Here's a secret: the key to attraction isn't your waistline, it's not your hair and it's not your face… it's in what you bring to the table. Are you someone who people like to spend time with? Someone who makes people laugh and feel good about themselves? Guess what: you're going to be more attractive than tall, dark and broody. The single most attractive aspect in a man isn't his body, its whether he is fun.
And this brings us to your real problem. It's not your weight so much as your attitude.
To be perfectly frank: your attitude is what's holding you back. You don't believe that women can be attracted to you… so small wonder they aren't. Don't get me wrong: this isn't some woo-woo, newage (rhymes with sewage) "wish hard enough and it will come true" bullshit. The way you feel about yourself directly affects everything else.
It affects your body language - you curl in on yourself, you slouch, you refuse to look people in the eye. It affects the way you interact with people - you hold yourself back because there's no point in flirting or giving people the idea that you're interested. And it makes it harder for people who would be into you to connect with you - you'll miss signals of interest because you'll have convinced yourself that there's no way that she could actually like you, therefore you must be mistaken.
And the hell of it is that even when you fix what you think is the problem - your weight - you'll still feel unattractive. You'll find other reasons why women couldn't possibly like you: the loose skin, the fact that you're still a virgin, the not being Idris Elba, something. And even if you do lose the weight, you could always gain it right back and end up back where you are now.
By chaining your self-esteem to external factors, you've surrendered your sense of self to others; it can be taken from you at any time. Is that really the way you want to live?
I'm going to be bluntly honest with you: the way you're going about things right now is only making things worse. Holding yourself back, intentionally exiling yourself from the dating pool until some arbitrary point in the future is actually the worst thing you can do. All you're doing is creating more and more excuses as to why you can't date someone… such as your fear of rejection.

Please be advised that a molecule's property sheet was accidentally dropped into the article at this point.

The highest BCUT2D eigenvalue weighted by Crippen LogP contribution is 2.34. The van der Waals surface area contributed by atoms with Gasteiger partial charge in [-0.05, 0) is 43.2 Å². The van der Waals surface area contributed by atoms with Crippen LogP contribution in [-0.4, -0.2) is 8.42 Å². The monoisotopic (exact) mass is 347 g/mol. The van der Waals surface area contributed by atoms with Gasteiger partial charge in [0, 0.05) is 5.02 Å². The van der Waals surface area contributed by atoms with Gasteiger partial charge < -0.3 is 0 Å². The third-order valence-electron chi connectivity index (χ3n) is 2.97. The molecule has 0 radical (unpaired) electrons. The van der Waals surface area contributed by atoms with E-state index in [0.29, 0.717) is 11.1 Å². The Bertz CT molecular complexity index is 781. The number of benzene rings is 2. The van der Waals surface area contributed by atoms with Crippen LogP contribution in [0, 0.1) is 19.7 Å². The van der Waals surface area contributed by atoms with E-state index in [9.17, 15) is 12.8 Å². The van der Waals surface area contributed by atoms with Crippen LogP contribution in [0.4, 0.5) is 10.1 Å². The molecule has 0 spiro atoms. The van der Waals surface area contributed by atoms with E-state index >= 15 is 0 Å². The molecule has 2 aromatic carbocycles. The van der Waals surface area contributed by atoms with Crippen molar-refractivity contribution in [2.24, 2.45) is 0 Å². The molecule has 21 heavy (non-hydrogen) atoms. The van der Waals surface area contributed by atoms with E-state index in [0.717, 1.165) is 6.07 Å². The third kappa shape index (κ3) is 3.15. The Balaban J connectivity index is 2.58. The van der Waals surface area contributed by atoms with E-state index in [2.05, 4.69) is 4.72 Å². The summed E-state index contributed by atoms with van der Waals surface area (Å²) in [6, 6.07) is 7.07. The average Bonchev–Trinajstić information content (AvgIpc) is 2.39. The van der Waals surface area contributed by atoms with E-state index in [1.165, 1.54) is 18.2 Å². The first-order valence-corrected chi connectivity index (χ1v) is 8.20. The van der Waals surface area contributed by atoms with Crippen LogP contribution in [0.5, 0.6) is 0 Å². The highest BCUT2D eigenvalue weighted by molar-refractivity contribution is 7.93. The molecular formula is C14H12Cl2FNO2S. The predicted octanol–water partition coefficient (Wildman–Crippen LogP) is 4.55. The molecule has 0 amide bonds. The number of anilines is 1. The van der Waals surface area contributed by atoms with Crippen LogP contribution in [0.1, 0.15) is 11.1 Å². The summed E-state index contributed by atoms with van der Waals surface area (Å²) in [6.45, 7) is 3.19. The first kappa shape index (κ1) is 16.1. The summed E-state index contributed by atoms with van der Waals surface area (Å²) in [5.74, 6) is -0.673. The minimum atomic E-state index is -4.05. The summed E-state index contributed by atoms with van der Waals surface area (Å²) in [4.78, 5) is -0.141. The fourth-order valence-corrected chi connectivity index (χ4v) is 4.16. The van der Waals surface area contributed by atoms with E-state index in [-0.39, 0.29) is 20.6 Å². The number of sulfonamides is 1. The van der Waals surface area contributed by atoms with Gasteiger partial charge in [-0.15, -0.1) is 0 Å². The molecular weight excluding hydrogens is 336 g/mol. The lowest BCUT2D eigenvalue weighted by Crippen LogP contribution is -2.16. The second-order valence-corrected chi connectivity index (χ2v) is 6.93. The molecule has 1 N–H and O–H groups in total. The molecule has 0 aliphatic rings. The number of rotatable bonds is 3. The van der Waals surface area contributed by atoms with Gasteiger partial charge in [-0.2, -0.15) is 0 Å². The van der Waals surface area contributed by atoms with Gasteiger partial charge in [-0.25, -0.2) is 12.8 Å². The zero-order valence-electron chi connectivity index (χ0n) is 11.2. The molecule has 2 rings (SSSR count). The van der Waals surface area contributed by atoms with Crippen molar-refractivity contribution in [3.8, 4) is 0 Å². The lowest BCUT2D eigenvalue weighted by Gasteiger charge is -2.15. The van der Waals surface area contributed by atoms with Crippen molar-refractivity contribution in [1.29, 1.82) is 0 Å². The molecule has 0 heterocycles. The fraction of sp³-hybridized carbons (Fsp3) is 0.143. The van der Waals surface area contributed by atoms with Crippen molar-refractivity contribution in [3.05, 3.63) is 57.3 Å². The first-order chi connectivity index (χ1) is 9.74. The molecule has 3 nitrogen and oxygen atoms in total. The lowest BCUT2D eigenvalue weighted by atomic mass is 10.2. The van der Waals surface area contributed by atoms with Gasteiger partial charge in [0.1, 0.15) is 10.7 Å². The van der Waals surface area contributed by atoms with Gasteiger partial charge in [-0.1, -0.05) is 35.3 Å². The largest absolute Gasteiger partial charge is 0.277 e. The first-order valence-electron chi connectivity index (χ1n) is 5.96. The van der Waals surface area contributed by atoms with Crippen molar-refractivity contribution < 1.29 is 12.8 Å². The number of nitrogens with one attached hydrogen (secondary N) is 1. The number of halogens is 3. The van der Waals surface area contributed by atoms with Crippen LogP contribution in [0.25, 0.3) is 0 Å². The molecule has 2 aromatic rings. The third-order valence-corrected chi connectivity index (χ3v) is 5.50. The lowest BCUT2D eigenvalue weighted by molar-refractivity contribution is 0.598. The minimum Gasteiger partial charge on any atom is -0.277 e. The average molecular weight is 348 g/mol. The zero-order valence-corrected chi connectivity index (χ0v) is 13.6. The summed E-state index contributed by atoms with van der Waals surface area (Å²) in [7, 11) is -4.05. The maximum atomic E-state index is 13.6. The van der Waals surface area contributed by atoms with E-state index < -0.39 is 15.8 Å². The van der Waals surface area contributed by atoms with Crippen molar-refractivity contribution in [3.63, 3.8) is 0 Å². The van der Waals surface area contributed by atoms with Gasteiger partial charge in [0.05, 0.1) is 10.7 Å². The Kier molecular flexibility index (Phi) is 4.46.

Yes, you're going to have to be willing to suck up some rejections. Even a metric ton of rejections. Because guess what: everyone does. Show me somebody who never gets rejected and I'll show you someone who doesn't try in the first place. Nobody is immune to rejection, not Brad Pitt, not Ryan Gosling, not Michael B. Jordan, not Michael Ealy or Morris Chestnut. No matter how hot someone is, there will be people who wouldn't fuck them with a borrowed dick.
Dating is a skill. You only get better at a skill if you practice, and part of practice means being willing to fuck up. You're going to get rejected. All being rejected means is that one person wasn't into you. You're now officially one step closer to finding someone who is.
So here's what you need to do: you need to learn to love yourself. You need to recognize that you're awesome and treat yourself that way. And a major part of that means being willing to believe that women will find you attractive and acting like it. Yes, you're fat. Big goddamn deal, so is 70% of the country. Will there be women who won't date someone your size? Yes. Does that mean all of them won't? Hell no. But you have to take chances to find them and that's never going to happen unless you put the work in.
By all means, continue losing weight; exercise and a healthy diet is good for your mental and emotional health as much as your physical health. But that's not the only thing you need to do. You need to dress well - even as a man of size. You have to engage women you're interested in. You need to flirt. You need to ask people out. You need to court rejection because in doing so you'll learn that rejection isn't the worst thing in the world.
Yeah, it's going to suck at first. That's true for everyone. But when you stick with it, you'll find it sucks less and less. The more you unchain your self-worth from external forms of validation - your weight, your sexual experience, whether this person wants to date you or not - the more you'll be able to improve.
I'm not saying it's not hard. I'm not saying it won't take a lot of work. I'm not saying it won't hurt at times, or that there won't be parts that will test your soul and your resolve. There will be days that you feel lower than a snake's ass in a drainage ditch, like nothing could go right and everything is pointless, and you'll want to give up more than you've ever wanted anything in the world.
What I'm saying is that when you hold on, when you power through it all, it will be worth it.
Have some tips on how to boost your self-esteem? How do you shake off the frustrations that come with dating? Share your thoughts and theories in the comments section, and we'll see you in two weeks with more of your questions!
Ask Dr. Nerdlove is Kotaku's bi-weekly dating column, hosted by the one and only Harris O'Malley, AKA Dr. Nerdlove. Got a question you'd like answered? Write firstname.lastname@example.org and put "Kotaku" in the subject line.
Harris O'Malley is a writer and dating coach who provides geek dating advice at his blog Paging Dr. NerdLove and the Dr. NerdLove podcast. His new book Simplified Dating is available exclusively through Amazon. He is also a regular guest at One Of Us. He can be found dispensing snark and advice on Facebook and on Twitter at @DrNerdLove.
Illustration by Tara Jacoby